Long-term influence of the war upon vegetarianism
The public’s new understanding of how to prepare cheap, meatless meals did not mean that the practise continued once the shortages were over, partially because propaganda had strongly promoted meatless meals as “Food for War Time” as opposed to “Food” (Appendix Figure 12.) As The Humanitarian commented, there was a “queer assumption that economy is desirable only in war-time, or more in war-time than in peace.” Meat companies advertised how their products would return with the soldiers, and people craved a return to the normality of pre-war life in which meat consumption was routine. Vegetarian propaganda during wartime also did not address the social elements of the ideology which were essential to enabling an individual to extend it beyond wartime, such as how a housewife would explain to a returning husband that she would no longer eat or serve him meat. In the Daily Mirror in 1919 a man discussed his friend’s conversion to vegetarianism: “drop by drop, all the joy is draining out of his home […] I do not think his wife sees the humour of it. The best soul in the world, she would give half her possessions to see her man a little less “moral.”” It was clear that the public’s newly acquired competency at producing meatless meals had not converted them to the philosophy; indeed, The Humanitarian commented in January 1919 that meat consumption was “soon likely to be revived with all the more zest and with renewed appetite.” Table 4 demonstrates that there was little increase in discussion of vegetarianism after the war, though the consistent appearance of the word “vegetarian” in periodicals throughout the war years (the fact that mentions of the word did not drop significantly) is significant because paper shortages would have meant that newspaper space was greatly reduced in comparison with pre-war years. As Table 2 demonstrates, the word “meatless” all but disappeared after the war because the absence of meat was no longer an issue; however, discussion of vegetarianism did not decrease in a similar fashion and continued to be discussed post-war with a slight increase in consistency. It would be worthwhile to study different publications, such as The Women’s Dreadnought or The Vote, which were read by members of minority movements during the war and whose connection with vegetarianism could have increased after the war as a result of the overlaps exposed between the movements during wartime.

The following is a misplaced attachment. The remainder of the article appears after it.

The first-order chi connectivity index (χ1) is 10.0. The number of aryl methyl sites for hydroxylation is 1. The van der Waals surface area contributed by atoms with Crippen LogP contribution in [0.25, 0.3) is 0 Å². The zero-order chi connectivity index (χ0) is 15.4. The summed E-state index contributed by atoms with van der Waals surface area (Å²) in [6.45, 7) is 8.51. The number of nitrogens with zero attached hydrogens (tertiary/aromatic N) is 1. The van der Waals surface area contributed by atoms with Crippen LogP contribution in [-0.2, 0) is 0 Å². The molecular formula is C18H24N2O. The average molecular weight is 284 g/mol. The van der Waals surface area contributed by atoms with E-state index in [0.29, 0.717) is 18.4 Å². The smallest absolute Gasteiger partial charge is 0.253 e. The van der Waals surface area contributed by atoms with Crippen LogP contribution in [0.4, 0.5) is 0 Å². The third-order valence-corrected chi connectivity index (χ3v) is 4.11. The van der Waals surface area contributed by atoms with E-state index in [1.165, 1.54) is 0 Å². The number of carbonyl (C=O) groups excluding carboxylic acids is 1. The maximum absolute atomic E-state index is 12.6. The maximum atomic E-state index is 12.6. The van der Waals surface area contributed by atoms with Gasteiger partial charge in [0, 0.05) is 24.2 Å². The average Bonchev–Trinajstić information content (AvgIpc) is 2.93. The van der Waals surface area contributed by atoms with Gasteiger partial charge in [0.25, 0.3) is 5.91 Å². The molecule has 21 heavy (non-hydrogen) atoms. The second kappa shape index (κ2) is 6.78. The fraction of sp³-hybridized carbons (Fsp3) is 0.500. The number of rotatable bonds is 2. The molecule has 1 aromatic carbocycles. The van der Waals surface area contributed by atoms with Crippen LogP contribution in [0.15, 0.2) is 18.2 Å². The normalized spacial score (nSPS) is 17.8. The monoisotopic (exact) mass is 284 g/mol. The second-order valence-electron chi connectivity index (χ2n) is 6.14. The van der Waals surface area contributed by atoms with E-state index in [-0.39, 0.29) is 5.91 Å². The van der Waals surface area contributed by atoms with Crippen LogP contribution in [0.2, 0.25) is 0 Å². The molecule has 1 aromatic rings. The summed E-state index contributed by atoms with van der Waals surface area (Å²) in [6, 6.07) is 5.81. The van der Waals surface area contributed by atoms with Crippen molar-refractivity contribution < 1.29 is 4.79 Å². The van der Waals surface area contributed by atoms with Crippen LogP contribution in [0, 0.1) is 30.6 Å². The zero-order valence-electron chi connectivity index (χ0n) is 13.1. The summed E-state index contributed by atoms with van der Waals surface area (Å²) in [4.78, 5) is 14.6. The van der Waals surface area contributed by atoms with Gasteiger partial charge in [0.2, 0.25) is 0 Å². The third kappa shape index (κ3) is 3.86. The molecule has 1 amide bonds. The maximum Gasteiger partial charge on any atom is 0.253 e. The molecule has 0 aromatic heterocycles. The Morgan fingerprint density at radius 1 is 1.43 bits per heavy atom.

The emergence of vegetarian literature inspired by wartime, a lasting form of propaganda, also developed the culture of vegetarianism. As Adams highlights, before the war Frankenstein was one of the only pieces of vegetarian literature, with Shelley creating a Frankenstein’s monster as vegetarian: “My food is not that of man; I do not destroy the lamb and the kid, to glut my appetite; acorns and berries afford me sufficient nourishment.” The monster was an allegory for the outcast status of women and animals in a man’s world, and through literature Shelley’s message was immortalised. There was a sharp increase in the production of vegetarian literature in WWI and the interwar period, with writers including Charlotte Perkins Gilman, Virginia Woolf, Agnes Ryan, John Beverley Nichols, Isadora Duncan, Henry Stephens Salt and Edward Carpenter contributing to this form of lasting vegetarian propaganda. These authors therefore created a space in which vegetarian thought could be communicated and become lasting.
Developing the historiography of vegetarianism would not only be useful for documenting the rise of the movement in itself, but would also be a useful framework to be considered by other ethical consumption (or non-consumption) movements today. The demise of the cooperative and Chartist movements are well-documented, but the success of this movement which began around the same period has received far less attention. The cooperative movement’s failure to adapt to the demand for of-the-age advertising techniques stands in contrast with vegetarian companies such as those discussed in this project which adapted to the time and utilised techniques from the latest advertising manuals: perhaps successful advertising played a key role in the ethical consumer movement’s exponential success up to today.